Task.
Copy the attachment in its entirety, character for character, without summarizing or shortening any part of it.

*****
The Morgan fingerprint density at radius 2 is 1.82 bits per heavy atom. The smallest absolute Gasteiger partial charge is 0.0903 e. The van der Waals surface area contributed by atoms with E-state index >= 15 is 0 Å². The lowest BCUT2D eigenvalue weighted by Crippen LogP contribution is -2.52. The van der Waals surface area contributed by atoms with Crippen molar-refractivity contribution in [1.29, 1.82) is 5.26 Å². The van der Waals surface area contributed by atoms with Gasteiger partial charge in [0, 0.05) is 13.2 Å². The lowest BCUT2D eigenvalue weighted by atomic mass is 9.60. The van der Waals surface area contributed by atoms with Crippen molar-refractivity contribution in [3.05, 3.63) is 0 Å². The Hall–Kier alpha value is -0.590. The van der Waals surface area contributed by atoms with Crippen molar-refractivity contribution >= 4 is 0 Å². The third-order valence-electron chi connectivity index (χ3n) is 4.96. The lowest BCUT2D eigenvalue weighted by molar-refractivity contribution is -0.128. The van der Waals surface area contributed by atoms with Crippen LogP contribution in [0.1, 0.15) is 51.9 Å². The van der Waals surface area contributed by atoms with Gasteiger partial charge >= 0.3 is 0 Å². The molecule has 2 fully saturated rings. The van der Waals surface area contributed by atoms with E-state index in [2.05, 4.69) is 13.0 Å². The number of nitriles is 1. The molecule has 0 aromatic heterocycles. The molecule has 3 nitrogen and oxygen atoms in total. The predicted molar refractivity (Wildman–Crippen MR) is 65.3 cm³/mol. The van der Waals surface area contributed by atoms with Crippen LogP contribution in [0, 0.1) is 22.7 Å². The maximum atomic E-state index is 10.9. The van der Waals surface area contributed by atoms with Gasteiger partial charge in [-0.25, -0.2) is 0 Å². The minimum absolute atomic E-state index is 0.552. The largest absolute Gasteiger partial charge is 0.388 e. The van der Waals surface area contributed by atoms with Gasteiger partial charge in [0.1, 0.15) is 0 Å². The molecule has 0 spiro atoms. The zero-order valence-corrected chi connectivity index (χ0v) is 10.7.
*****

The Morgan fingerprint density at radius 2 is 1.82 bits per heavy atom. The smallest absolute Gasteiger partial charge is 0.0903 e. The van der Waals surface area contributed by atoms with E-state index >= 15 is 0 Å². The lowest BCUT2D eigenvalue weighted by Crippen LogP contribution is -2.52. The van der Waals surface area contributed by atoms with Crippen molar-refractivity contribution in [1.29, 1.82) is 5.26 Å². The van der Waals surface area contributed by atoms with Gasteiger partial charge in [0, 0.05) is 13.2 Å². The lowest BCUT2D eigenvalue weighted by atomic mass is 9.60. The van der Waals surface area contributed by atoms with Crippen molar-refractivity contribution in [3.05, 3.63) is 0 Å². The Hall–Kier alpha value is -0.590. The van der Waals surface area contributed by atoms with Crippen molar-refractivity contribution >= 4 is 0 Å². The third-order valence-electron chi connectivity index (χ3n) is 4.96. The lowest BCUT2D eigenvalue weighted by molar-refractivity contribution is -0.128. The van der Waals surface area contributed by atoms with Crippen LogP contribution in [0.1, 0.15) is 51.9 Å². The van der Waals surface area contributed by atoms with Gasteiger partial charge >= 0.3 is 0 Å². The molecule has 2 fully saturated rings. The van der Waals surface area contributed by atoms with E-state index in [2.05, 4.69) is 13.0 Å². The number of nitriles is 1. The molecule has 0 aromatic heterocycles. The molecule has 3 nitrogen and oxygen atoms in total. The predicted molar refractivity (Wildman–Crippen MR) is 65.3 cm³/mol. The van der Waals surface area contributed by atoms with Crippen LogP contribution in [0, 0.1) is 22.7 Å². The maximum atomic E-state index is 10.9. The van der Waals surface area contributed by atoms with Gasteiger partial charge in [-0.25, -0.2) is 0 Å². The minimum absolute atomic E-state index is 0.552. The largest absolute Gasteiger partial charge is 0.388 e. The van der Waals surface area contributed by atoms with Gasteiger partial charge in [0.1, 0.15) is 0 Å². The molecule has 0 spiro atoms. The zero-order valence-corrected chi connectivity index (χ0v) is 10.7.